In the 1870s, the South saw the rise of the Ku Klux Klan and the Lost Cause cult that defined the way America remembered the causes and ramifications of the Civil War. As land was divided up and given to former slaves, many whites saw their former lives vanish before their eyes. Nostalgia for the bygone era of plantation life rooted itself in Southern culture. The disillusioned and delusional white elite wanted “redemption,” which included taking back their land from the Federal military power that had occupied their states since the end of the war and gaining influence through violence on African-Americans and poorer white voters. At the same time the defeated southerners started to rewrite history itself. The Lost Cause depoliticized the war, romanticized the past, and erased slavery as the primary reason for going to war. Lost Cause ideologues preached that the war was fought for state rights, and that the Confederacy was a simple agrarian country fighting against the powerful industrial North.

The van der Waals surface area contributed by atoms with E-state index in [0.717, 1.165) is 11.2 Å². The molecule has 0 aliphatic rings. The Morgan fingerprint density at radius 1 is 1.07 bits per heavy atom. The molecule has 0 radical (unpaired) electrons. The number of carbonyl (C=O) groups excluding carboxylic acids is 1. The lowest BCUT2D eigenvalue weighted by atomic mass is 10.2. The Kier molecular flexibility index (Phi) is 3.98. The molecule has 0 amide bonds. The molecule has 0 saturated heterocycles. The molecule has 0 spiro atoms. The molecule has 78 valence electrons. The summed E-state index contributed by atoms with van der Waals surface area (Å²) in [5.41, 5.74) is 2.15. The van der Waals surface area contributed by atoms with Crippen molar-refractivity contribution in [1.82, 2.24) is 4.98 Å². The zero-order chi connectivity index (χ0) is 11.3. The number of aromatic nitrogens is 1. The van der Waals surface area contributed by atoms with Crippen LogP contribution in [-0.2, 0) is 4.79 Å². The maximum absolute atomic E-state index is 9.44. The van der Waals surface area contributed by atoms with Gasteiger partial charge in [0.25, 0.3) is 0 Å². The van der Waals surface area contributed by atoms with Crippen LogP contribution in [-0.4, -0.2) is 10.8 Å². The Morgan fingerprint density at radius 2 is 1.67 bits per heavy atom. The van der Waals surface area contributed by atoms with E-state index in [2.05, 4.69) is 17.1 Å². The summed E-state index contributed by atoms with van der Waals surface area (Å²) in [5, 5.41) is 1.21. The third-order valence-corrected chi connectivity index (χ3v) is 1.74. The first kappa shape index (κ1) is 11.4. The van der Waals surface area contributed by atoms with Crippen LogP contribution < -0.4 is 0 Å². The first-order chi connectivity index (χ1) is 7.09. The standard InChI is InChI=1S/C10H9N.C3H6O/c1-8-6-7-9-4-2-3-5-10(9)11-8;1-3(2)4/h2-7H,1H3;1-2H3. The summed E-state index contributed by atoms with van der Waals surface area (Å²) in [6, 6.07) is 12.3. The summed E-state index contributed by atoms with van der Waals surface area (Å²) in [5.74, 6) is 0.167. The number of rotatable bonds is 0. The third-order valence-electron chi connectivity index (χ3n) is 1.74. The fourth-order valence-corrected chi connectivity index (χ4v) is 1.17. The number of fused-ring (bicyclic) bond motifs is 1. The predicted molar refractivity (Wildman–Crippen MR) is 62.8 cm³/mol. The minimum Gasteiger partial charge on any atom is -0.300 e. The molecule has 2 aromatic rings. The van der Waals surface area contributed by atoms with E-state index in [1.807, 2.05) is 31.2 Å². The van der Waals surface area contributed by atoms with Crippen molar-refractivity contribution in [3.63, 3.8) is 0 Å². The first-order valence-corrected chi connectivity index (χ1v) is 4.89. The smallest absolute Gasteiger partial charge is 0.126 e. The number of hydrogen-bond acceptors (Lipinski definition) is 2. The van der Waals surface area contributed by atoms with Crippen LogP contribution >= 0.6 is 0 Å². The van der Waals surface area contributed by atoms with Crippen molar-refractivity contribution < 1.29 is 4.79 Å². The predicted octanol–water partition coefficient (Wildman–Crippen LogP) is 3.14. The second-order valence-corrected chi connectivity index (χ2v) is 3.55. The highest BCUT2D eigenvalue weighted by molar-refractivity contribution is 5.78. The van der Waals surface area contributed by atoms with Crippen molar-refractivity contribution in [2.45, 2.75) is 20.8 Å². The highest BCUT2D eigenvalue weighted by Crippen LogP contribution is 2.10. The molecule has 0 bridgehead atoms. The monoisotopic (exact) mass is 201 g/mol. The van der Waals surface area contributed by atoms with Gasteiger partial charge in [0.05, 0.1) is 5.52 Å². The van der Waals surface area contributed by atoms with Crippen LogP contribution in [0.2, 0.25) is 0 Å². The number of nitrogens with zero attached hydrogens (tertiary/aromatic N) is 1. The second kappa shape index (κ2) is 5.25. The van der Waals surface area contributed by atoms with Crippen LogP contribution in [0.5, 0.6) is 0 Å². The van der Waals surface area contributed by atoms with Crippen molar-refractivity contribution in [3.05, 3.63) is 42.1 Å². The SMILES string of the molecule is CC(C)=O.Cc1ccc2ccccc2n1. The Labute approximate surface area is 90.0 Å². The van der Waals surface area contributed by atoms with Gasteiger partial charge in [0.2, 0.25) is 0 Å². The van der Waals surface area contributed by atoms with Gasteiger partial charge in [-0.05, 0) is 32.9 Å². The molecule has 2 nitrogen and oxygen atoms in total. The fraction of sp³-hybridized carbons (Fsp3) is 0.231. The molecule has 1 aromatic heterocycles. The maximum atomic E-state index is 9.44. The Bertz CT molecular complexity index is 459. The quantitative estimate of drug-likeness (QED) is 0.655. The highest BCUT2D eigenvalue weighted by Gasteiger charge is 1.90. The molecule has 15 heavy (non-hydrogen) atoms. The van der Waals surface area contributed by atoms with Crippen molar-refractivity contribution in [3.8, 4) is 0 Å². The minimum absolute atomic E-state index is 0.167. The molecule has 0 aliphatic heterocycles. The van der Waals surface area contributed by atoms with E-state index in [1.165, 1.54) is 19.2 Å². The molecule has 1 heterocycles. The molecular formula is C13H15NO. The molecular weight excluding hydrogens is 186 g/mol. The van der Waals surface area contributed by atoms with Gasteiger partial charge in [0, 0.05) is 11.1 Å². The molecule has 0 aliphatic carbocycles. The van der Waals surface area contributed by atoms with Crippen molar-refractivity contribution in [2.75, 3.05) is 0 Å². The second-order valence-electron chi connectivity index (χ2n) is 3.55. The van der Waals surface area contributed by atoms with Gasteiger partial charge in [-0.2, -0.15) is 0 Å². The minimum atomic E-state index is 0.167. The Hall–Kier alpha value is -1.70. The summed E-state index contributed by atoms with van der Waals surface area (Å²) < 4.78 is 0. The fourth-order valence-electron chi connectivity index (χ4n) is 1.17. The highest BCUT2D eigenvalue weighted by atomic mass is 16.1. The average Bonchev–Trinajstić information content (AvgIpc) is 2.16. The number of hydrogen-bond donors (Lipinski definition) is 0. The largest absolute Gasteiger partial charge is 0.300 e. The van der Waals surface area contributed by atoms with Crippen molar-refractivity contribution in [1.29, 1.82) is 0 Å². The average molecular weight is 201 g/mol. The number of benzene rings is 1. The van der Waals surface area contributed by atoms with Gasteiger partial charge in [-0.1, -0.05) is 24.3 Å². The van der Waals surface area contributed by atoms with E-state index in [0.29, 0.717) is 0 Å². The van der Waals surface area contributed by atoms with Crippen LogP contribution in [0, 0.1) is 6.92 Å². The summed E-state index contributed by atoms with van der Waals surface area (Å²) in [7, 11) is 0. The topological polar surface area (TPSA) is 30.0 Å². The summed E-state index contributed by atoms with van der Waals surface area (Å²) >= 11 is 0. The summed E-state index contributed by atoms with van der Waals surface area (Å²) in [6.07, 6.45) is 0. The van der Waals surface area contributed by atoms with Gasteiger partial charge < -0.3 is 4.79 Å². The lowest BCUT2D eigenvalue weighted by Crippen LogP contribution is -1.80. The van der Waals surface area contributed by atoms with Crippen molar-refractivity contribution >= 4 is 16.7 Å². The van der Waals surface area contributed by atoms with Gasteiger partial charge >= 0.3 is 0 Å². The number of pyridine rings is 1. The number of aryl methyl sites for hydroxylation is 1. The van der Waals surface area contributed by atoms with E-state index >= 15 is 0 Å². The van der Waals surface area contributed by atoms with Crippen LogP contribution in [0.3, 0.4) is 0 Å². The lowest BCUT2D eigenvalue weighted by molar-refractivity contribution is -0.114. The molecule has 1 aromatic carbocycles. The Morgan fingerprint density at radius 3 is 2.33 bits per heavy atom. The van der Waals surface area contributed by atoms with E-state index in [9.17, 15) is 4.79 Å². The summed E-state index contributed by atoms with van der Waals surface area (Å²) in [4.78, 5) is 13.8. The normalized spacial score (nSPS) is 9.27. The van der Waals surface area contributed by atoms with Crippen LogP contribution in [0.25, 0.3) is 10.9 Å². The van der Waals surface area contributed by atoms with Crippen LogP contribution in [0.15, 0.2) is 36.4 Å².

Organizations started to sprout up around the south that dedicated themselves to rewriting history in favor of white supremacy. Former confederate officer, Jubal Early, gave a speech to one such organization, the Southern Historical Society. In his peroration he exclaimed, “…It will be demonstrated that in no war which the world has witnessed were the instances of unselfish patriotism and heroic devotion so marked and so numerous in ours. In our war they were not confined to classes, or to age or sex, but were exhibited by the people as well as the soldiers, the woman as well as the men…” White northerners welcomed the romanticized imagery of the Civil War, and thus the war became an epic tale of white American brothers fighting on both sides. It also succeeded in erasing African-Americans from the historical landscape. It was this culture that indoctrinated young David Llewelyn Wark Griffith during his youth.